For Reflection: Where am I? Do I have a relationship with God? Do I listen to God? Do I wait on God? Am I devoted to God? If God called me to drop everything and do something for him, would I do it?
Let us pray. God, I tell people you are the most important person in my life, but I see now that may true. I'm not sure that I could drop everything to follow your instructions. How do I build my trust in you to the point where I could do that?
"Go and make disciples" is a powerful command from Jesus which is not to be taken lightly. Last weekend we at Manna Prayer made an effort to "Go" by having a space at a local Labor Day Festival. Amid booths for home remodeling, drug addiction, and candidates for public office, we offered to pray with people. A number of folks stopped by to inquire and some to share faith. We passed out brochures and business cards. Just a simple effort to bring Jesus into the public square.
For Reflection: What efforts am I making to fulfill the great commission of Jesus to "Go!"?
Let us pray. Jesus, I don't find it easy to go out among people and talk about you publicly. However, if you can use me, I'm willing.
Our weapon against Satan is words, so what we have is a war of words. Some might not consider words to be very powerful. But we are not speaking of words of diplomacy. These are not the words of Secretary of State. We are speaking words with the same power as God's words of creation. When we speak, all of creation listens.
God's word did not go forth at the time of creation without effecting what he set forth to do. His word does not go forth void now (Isaiah 55:11). No, the word of God is living, active and sharp. It judges the thoughts and attitudes of the heart and applies to all of creation (Hebrews 4:12).
Since we are praying again today on behalf of the persecuted Christians around the world, how then ought we to pray? We need to pray aloud and our words might be something like the following. As always, please feel free to add your own prayers.
We command all man-made weapons to be silenced and broken and to never work again (Isaiah 54:17).
We send the word of God into the hearts and minds of those who have a murdering spirit: you shall not kill (Exodus 20:13).
We proclaim the word of God to all who worship false gods: you shall worship the Lord, the God who brought the Hebrew people out of the land of Egypt (Exodus 20;2-3).
We command those with a spirit of hatred and covetousness: you shall not rape women, nor evict people from their homes (Exodus 20:14-17).
We proclaim the word of God for all to hear: The Lord our God, the Lord is one. Love the Lord your God with all your heart and with all your soul and with all your strength (Deuteronomy 6:4-5; Mark 12:29). You shall love your neighbor as yourself (Mark 12:13).
Sit, walk, build, put off, put on. What's next?
In our brief review of Paul's letter to the Ephesian church, we have come across these command verbs. We are to sit with Christ in the heavenly places. This is a time of resting in Him and learning who He is and who we are. When we have done this, we are to walk in the ways Christ has shown us. We are to build one another up into the mature body of Christ. Then put off our old ways, and put on the new ways of Christ.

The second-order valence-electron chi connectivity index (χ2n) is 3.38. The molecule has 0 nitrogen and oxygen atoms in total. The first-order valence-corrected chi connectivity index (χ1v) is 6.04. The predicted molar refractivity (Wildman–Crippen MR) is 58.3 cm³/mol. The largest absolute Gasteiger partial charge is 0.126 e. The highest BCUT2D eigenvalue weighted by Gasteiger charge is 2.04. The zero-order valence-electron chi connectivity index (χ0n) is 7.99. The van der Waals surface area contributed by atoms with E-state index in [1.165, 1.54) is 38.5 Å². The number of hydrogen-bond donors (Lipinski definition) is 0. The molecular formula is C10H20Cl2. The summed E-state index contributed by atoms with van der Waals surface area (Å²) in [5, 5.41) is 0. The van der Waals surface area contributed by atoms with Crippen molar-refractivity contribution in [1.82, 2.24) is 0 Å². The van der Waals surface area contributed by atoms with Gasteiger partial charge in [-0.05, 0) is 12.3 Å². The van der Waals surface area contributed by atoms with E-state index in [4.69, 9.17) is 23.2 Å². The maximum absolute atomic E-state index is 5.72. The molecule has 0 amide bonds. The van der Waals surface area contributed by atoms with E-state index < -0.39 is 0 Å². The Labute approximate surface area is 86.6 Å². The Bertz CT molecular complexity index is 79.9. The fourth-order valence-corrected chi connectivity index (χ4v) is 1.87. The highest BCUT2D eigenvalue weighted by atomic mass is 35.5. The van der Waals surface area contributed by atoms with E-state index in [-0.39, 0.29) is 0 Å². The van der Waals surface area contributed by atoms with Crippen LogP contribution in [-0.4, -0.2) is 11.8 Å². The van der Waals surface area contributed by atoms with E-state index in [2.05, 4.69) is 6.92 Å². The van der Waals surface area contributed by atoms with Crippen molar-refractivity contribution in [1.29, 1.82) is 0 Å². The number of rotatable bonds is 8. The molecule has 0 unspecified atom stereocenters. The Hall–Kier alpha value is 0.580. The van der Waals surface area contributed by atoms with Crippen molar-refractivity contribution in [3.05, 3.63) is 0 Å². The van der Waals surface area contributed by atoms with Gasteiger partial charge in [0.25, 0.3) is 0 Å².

So what is next? Imitate God. Paul writes, "Be imitators of God, therefore, as dearly loved children and live a life of love, just as Christ loved us and gave himself up for us as a fragrant offering and sacrifice to God" (Ephesians 5:1-2). We learn that we are dearly loved children when we sit in the place of rest with him and learn his ways. When we sit with him in the heavenly places, we observe the ways of the kingdom of God. Since Jesus and the Father are one, when we learn the ways of Jesus, we learn the ways of the Father (and the Holy Spirit). That is how we learn what is to be imitated. Children learn by imitating their parents.
Even Paul did not begin his apostolic life by going out right away to do things. He began by learning about Jesus and learning new ways of living and loving. He began from that place of rest in Christ before he began to preach. Although he began with "the big reveal", he had to learn to walk all over again. He had to learn to build rather than tear down. He had to put off his old ways before he could put on the new. He had to learn to imitate God when he himself had not seen Jesus in his earthly life.
For Reflection: There are many ways to learn to imitate God: reading and studying the Scriptures, prayer, meditation, walking with others who are more mature than we are. And, if we belong to a sacramental church, availing ourselves of the sacraments.
Let us pray. Jesus, we know that you do not leave us adrift when it comes to learning how to follow you. Help us, your beloved children, to grow more like you every day. What do you want me to grow in today?
I started this website and blog on May 1, 2012. I am a Catholic who has been in ministry for many years. I first developed what I would call a close relationship with Jesus in the early 1970s. Ever since then I have been praying with people for healing and other needs. It is because I have seen so many of these prayers answered that I am so bold as to offer to pray for you individually through this website and phone line.